There is increasing evidence of both strengthening demand as well as labour shortages in certain sectors.
The UK continues its measured recovery, with the latest jobs report from the Office for National Statistics indicating further progress.
As expected, the unemployment rate fell marginally to 4.7%, but with 953,000 job vacancies and averagely weekly earnings having surged by 8.8%, there is increasing evidence of both strengthening demand as well as labour shortages in certain sectors. The next reports will give an even stronger indication of where the economy stands as the government furlough scheme comes to an end, although the current demand and supply imbalance for labour may take some of the strain.
However, UK markets remain under pressure given wider global concerns. In particular, the previous news from China negatively impacted oil and commodity stocks on fears of a slowdown in demand, while shares such as Burberry Group (LSE:BRBY) slumped following the weakening retail sales number from the region.
The main indices remain ahead in the year to date, with the FTSE100 having added 10.3% and the FTSE250 15.3%. Despite progress which has been possible due to a combination of overseas investor interest, strong corporate earnings and some brisk M&A and IPO activity, the current pinch point of geopolitical and recovery concerns may linger in the shorter term.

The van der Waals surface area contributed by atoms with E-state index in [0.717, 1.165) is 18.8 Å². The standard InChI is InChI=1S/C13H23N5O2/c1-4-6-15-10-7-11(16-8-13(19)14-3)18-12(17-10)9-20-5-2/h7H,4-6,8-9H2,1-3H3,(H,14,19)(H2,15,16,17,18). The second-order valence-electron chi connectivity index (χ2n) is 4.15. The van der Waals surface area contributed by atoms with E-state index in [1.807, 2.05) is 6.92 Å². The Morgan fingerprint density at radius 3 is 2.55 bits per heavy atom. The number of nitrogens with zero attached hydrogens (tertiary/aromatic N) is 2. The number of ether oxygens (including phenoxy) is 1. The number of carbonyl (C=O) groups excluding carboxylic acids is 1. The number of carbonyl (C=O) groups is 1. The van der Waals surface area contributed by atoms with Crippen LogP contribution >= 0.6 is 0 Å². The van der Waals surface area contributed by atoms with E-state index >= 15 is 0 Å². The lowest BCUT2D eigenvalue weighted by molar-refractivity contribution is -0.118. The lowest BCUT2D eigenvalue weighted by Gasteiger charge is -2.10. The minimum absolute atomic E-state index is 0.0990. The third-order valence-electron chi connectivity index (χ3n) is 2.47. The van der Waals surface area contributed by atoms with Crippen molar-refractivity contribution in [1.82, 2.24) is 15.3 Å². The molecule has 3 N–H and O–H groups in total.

After a shaky start, the US markets shrugged off the Chinese concerns which had affected other markets, with some switching into defensive plays and out of growth, pushing both the Dow and the S&P500 ahead, with the Nasdaq suffering a small decline.
Further colour will be added later to the strength of this consumer-centric economy, with retail sales numbers due as well as updates from the bellwethers Walmart (NYSE:WMT) and The Home Depot (NYSE:HD). With the minutes of the latest Federal Reserve meeting and comments from Chair Jerome Powell also imminent, investors will be searching for signs of the latest thoughts on whether the tapering of stimulus is moving ever closer.
In addition, inflation remains another key metric, with the Fed likely to reiterate their view that the current upward trend being seen on softer comparatives remains a temporary effect.
In the meantime, this stimulus and a raft of strong quarterly earnings have conspired to leave the main indices strongly ahead in the year to date, with the Dow Jones up by 16.3%, the S&P500 19.3% and the Nasdaq 14.8%.
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